Contract Drafting as a “Niche” Subject

Twitter has become a low-key part of my public profile (my Twitter ID is @AdamsDrafting). Links to my new blog posts go out automatically on Twitter; I indulge in the occasional bit of flagrant self-promotion, these days mostly about my webcasts; and I sporadically offer up any halfway rational and maybe-interesting thought that otherwise doesn’t have a home. But my focus is elsewhere, so I’ve had no illusions of building any sort of following on Twitter.

In that regard, I was  pleasantly surprised to notice yesterday that Venkat Balasubramani, Seattle-based tech lawyer, proprietor of the Spam Notes blog, and Twitter man-about-town, had posted the following Twitter update:

the fact that only 180 of the 5000 Lex Tweeters or so are following @AdamsDrafting weakens my faith in the legal profession

Venkat’s generous tweet got me thinking. My relatively limited Twitter following comes as no surprise, as it seems to match the extent to which my stuff has made inroads in the contract-drafting world.

Among other indicia of traction, MSCD remains an ABA bestseller, and West has been pleased with the response to my webcasts. But my book and blog readers, webcast and seminar participants, and in-house seminar customers represent only a small fraction of the vast potential audience.

At the risk of sounding complacent, I don’t think my relatively low profile is a function of me or my work. Instead, I suspect that the market is reluctant to face two unpleasant truths: The first is that as a general matter, the language of mainstream contract drafting is dysfunctional, resulting in everyone’s wasting vast amounts of time and money, and there’s no easy fix. The second and related unpleasant truth is that anyone who has learned to draft by recycling the language of precedent is probably not as accomplished a drafter as they might think.

One small indication that the market is ambivalent about a rigorous approach to contract language is that this blog is every so often referred to as a “niche” blog. To me, “niche” connotes narrowness. It doesn’t just mean “specialized,” as pretty much every law blog is specialized.

So is this a niche blog? It’s the only blog devoted to contract drafting. Untold thousands of lawyers worldwide devote countless hours to contract drafting, and companies spend vast amounts of money on the contract process. To my mind, nothing about this blog, or the topic, screams “niche.” If this blog is considered a niche blog, perhaps it’s because many transactional lawyers are comfortable with the current dysfunction, regardless of the cost. Change is scary; if we ignore it, perhaps it will go away.

About the author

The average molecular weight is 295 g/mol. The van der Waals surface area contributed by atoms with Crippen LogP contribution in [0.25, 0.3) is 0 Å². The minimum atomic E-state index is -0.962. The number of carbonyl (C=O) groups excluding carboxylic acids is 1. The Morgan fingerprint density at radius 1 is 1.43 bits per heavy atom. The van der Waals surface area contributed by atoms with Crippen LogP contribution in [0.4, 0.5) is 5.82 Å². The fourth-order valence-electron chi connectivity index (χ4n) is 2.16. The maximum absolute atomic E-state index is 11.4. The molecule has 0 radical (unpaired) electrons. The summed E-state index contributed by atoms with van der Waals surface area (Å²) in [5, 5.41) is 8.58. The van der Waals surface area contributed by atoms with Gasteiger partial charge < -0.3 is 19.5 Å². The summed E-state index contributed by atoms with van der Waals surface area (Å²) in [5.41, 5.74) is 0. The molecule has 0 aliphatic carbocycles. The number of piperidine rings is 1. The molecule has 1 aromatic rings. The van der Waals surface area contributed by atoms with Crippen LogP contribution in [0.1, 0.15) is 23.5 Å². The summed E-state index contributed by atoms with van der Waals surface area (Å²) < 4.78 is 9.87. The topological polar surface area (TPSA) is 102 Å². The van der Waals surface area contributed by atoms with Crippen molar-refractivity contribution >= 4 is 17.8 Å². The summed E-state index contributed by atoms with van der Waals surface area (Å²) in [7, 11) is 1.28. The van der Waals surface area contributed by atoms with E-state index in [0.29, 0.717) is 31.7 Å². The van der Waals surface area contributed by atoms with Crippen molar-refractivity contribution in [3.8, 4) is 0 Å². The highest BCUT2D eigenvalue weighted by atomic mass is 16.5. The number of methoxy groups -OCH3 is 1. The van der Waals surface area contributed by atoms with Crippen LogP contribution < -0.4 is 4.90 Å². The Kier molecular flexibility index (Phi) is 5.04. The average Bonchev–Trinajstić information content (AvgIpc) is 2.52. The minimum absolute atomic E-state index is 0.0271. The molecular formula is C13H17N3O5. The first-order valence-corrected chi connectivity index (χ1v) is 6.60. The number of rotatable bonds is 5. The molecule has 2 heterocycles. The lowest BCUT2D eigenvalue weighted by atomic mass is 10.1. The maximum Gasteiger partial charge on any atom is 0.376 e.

Ken Adams is the leading authority on how to say clearly whatever you want to say in a contract. He’s author of A Manual of Style for Contract Drafting, and he offers online and in-person training around the world. He’s also chief content officer of LegalSifter, Inc., a company that combines artificial intelligence and expertise to assist with review of contracts.

3 thoughts on “Contract Drafting as a “Niche” Subject”

  1. Thanks for highlighting my tweet!

    I find this blog to be a valuable resource. My practice is about 70/30 between litigation and transactional work. What I like about this blog is that it constantly reminds us lawyers that we use less than optimal language when drafting, and there is plenty of room for improvement. I like the fact that you dig in and explain why certain language may be better then the alternative.

    The legal profession is slow to change, and really implementing the changes you suggest would take a commitment. But I’m not sure there’s an active resistance as such. I personally like it when people point out bad writing habits which I have. This helps me improve and put out a better product.

    I also think you are underestimating your reach. People are starting to throw around the term “MSCD,” in expectation that we all know what this refers to. I know I am!

  2. Ken:

    You know, it always surprises me how bad the contract drafting skills are among lawyers in areas where they don’t do drafting every day. Take litigators, for example. You’d think that, not being deluged with examples of bad writing all day long, they might at least be naive to bad drafting. Sadly, they must pick it up by reading cases or something.

    I’d think there is a market for a course called “contract drafting for people who don’t do it daily.”


  3. Chris: What’s fun about what I do is that one size fits all—I think pretty much everyone should it useful. Ken


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